Formation of faith in family’s chapels
Strung like pearls on rustic twine, four small chapels quietly sit along N.M. 47 as it winds its way through the heart of Tomé.
Two are old, one is new and the fourth isn’t even a building.
The four capillas, personal chapels, are owned by four brothers — Ramon, Joe, Charlie and Antonio Sanchez. The chapels came about at different times, in various ways and for numerous reasons.
But the four brothers all say the capillas serve one primary purpose — to be a tangible connection for themselves and their community back to the valley’s rich religious culture and history.
“We’re not religious zealots; that’s not our shtick,” said Antonio. “This is about more than just about the physical objects. There’s a deeper story about why and what we’re hoping to effect with it. I do think our shtick is promotion and preservation of colonial New Mexico culture, religion, art and history. This is the place for that.”
To really get a grasp of the “why,” Antonio said you have to go back about 40 years to a family discussion among the brothers. Having all grown up making the pilgrimage to Santuario de Chimayo, they hit upon the idea of santurio de sur, a religious pilgrimage in the southern part of the state.
“If you really look at New Mexico history, especially when related to religion and culture, history is described as anything north of Albuquerque as being significant. Anything in the Rio Abajo had seemingly been lopped off,” he said.
By taking that approach, New Mexico history and focus has been turned on its head, Antonio said.
“The whole state owes its history to what happened in the south and moved north. People think of New Mexico as Albuquerque and north,” he said.
With that idea perhaps in the back of their minds, the brothers developed different family chapels in the valley. Antonio has worked for years to restore the morada-style chapel built by his grandfather between 1910 and 1920 near the intersection of N.M. 47 and Patricio Road.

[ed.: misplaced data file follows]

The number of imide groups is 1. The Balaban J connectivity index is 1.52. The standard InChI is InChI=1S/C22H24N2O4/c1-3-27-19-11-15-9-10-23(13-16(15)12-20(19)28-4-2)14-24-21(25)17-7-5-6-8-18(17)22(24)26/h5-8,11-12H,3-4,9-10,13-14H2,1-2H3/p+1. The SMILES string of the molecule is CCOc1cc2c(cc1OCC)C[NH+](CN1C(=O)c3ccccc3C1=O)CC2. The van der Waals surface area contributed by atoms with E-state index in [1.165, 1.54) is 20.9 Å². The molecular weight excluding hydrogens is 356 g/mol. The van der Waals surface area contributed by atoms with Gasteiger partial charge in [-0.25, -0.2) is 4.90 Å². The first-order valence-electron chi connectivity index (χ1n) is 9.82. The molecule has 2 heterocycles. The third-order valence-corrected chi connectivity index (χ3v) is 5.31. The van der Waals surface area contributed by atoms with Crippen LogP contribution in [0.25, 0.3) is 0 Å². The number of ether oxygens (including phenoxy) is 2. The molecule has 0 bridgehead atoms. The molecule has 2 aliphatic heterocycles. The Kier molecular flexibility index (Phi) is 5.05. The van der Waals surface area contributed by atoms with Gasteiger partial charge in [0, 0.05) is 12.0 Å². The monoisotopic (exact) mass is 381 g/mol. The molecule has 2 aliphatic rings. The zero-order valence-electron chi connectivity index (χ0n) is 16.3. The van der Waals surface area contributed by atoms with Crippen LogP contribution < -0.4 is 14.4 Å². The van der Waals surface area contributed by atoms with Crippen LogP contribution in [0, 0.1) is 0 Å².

Along with the capilla, Antonio has tried to preserve other adobe buildings on the site to varying degrees of success.
“The idea was to take the buildings and put them back into their original uses or as close as possible,” he said.
The brotherhood of the Penitentes used the morada for their Lenten services, and when there were no priests in the area, the building was used by the community as a town hall.
Antonio said Edwin Berry is the one who revived the morada, brought back its membership and gave it life.
When looking at the “why” of keeping the building intact, Antonio said he might get a “little esoteric.”
“You can ask why but why not. We are building on something that could be an anchor. You don’t lop off a whole half of the state and disregard it, and think you’re telling the whole story,” he said. “By keeping the chapels open and available, that will complement the village in a way to remind people of history.”
He credits Berry with starting some of that remembrance of history with his establishment of the three crosses on Tomé Hill.
“This is sort of following in his footsteps adding geological landmarks that punctuates the camino to the santuario de sur,” Antonio said. “There is a broader purpose to what we are doing. No one is into this for personal gain. It is a way to remind the younger people and future generations of the history and importance and our place in history.”
The chapels are a way to bring a very broad history into focus.
“This is a theme that can unite and bind people, a theme that can save a people. This is really a way for a community to believe in itself,” he said. “It will never believe in itself by wrapping its arms around a dollar store and other outside elements. There is a time when people need to understand where their feet are planted and if they have their feet planted, they know where they are going.”
While the capilla Antonio is preserving started as a place of worship, Ramon’s did not. Built in the 1890s as an almacen — dry storage for crops and food during the winter — the building just north of Tomé has been transformed into a miniature Spanish colonial church, complete with cross-topped towers.
Ramon bought the property near the Valencia Y about 45 years ago, unsure what to do with the old adobe buildings. But he knew they had a purpose.
Then this year, as Good Friday approached, he knew what had to be done. Within a week, the building was repaired and renovated, opening its doors to pilgrims that day making their way to the top of Tomé Hill.